Another about a failed ‘showmance’ in what we are repeatedly and cheekily told was “the worst production of FAME ever staged” that leaves Imogen wondering if she was in love with the actor or the character. Then there is “Drunk Call”, awaiting an ex who has moved on, but she “Leaves my phone on even though I know you are out, in case I’m the one you‘re still thinking about”.

With brilliant lyrics and music that have you reminded of Missy Higgins, Musicals like Once and Matilda, and an instantly likable personality that draws you in, this was a joyous night at the theatre held by a performer who knows her talent and leans into it with grace and confidence. Despite some sound issues, from the microphone not sounding on for the first number to then barely being able to hear the wonderful piano playing for a few numbers, this is a highly recommended show.

“The Last Word” like the show’s promo poster, is a collection of letters and words of Imogen Whittaker’s experiences. She played a brilliant game and clearly won with the tiles of life that have been dealt her way.

I can’t help but feel that she still holds her ‘Q’ and ‘Z’ close to her chest. But I tell you, when she does decide to put them on the table, not only will she win again, she will score big and it will be one of the most exciting games. This is not Imogen’s last word, and I eagerly await her next.

This review also appears on It’s On The House. Check out more reviews at Whats The Show to see what else is on in your town.

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Cabaret De Paris

Cabaret De Paris

Seven Moulin Rouge trained showgirls in sparkly sequinned skimpy bikini outfits, balanced by feather headdresses and boas and in impossibly high heels accentuating their very long legs, flanked by two athletic male dancers who finally take off their shirts in the last number.

This ensemble of highly skilled and sexy dancers are the heart and soul of the Cabaret de Paris: A Burlesque Extravaganza, produced by Michael Boyd and choreographed by Todd Partrick and Matt Browning. But Rhonda Burchmore, veteran cabaret entertainer, is the major drawcard for this Parisian-styled revue.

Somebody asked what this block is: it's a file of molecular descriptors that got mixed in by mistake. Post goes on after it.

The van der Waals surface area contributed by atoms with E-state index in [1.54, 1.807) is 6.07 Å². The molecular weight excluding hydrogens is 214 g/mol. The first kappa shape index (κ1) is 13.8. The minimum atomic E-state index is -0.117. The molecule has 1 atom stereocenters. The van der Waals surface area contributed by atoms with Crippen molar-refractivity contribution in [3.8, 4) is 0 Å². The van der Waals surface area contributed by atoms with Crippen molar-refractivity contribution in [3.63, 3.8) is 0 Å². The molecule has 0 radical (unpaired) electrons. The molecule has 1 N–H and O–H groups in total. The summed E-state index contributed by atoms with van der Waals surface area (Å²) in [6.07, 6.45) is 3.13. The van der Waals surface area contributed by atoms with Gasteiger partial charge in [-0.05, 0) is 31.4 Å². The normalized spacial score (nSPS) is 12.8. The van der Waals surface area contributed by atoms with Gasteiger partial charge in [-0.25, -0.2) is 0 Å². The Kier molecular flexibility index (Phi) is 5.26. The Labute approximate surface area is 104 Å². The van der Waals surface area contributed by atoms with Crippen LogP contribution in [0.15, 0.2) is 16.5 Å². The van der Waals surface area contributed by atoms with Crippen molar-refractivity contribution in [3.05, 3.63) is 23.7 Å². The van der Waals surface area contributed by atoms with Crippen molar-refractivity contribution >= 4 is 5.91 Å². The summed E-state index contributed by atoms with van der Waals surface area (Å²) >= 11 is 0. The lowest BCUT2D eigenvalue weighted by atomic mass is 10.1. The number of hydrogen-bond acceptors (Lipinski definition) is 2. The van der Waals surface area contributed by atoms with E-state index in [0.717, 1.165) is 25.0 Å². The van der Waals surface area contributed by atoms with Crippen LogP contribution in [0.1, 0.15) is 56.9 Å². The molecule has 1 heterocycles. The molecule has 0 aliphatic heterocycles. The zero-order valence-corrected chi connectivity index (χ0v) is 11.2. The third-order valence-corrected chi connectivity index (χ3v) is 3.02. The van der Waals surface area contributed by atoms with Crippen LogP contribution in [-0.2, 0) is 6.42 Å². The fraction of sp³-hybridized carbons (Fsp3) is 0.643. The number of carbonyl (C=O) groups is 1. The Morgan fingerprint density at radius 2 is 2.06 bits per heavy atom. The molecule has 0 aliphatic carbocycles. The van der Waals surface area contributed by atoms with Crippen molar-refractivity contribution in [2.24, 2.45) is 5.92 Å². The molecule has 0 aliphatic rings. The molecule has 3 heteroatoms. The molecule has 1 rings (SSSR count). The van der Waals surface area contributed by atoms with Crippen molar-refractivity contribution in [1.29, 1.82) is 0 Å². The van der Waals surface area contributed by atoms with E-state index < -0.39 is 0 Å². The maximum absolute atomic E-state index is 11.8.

This show has been kicking around since at least 2016. This post-COVID version of the show keeps the same format but with a few new numbers and some personnel changes, including Rhonda as the new leading lady.

It’s a very portable show, doing three shows in 2 days at iconic theatres across Australia since last year. This explains the minimalist set design and recorded music rather than live musicians. Instead, the $250,000 worth of lavish costumes were a feast for the eyes and brought the era of French cabaret a la Lido and the Moulin Rouge to life.

Musically, there was a lot of variety – from upbeat bass-heavy electronic dance music (Parlez Vous Francais) to jazz big band more traditional ballads evoking old-school Paris (think bandoneon).

The can-can mashup was an example of this in one number – from a modern dance rhythm version, Voulez-Vous, to a 1950 adaptation of Can-Can Polka with kitschy lyrics by Jimmy Kennedy to the original whirling dervish Galop from Offenbach’s Orpheus in the Underworld. The choreography of this number was particularly engaging, with the mix of modern and traditional styles and the oh-so high kicks!

I was absolutely drawn into Michael Boyd’s magic of illusion and was riveted to watching Veronica on the pole and on the floor for her contortion act. Similarly, the short acrobatic act of the male dancers and the intense adagio style pas de deux (acrobatic dance duo featuring high lift poses) were breathtaking. However, Rhonda Burchmore provided the substance of the show with her solid singing chops and personal stories.

Rhonda is celebrating 42 years in showbiz, and I was reminded of Tina Turner, who also flaunted her legs on stage well into her mature years. She looked wonderful in the gorgeous gowns and even entertained us with a very discreet strip tease, assisted by her charming male assistants, culminating in a dramatic costume change.

However, the price of wearing the stilettos that go with such ballgowns is very painful bunions, as she admitted when she rushed to sit down. Most of us ladies are now relishing the current fashion trend of wearing sensible shoes with just about anything.

I would love to see a version of this show where Rhonda gets to wear Hoka One Ones with the sumptuous evening dresses. After all, she’s six foot one “and worth the climb” – she doesn’t need the extra height.

Alas, the Cabaret De Paris was showing only for this weekend, but keep an eye out for this troupe of performers as new show dates are coming soon.

This review also appears on It’s On The House, and check out more reviews at Dark Stories Theatre to see what else is on in your town.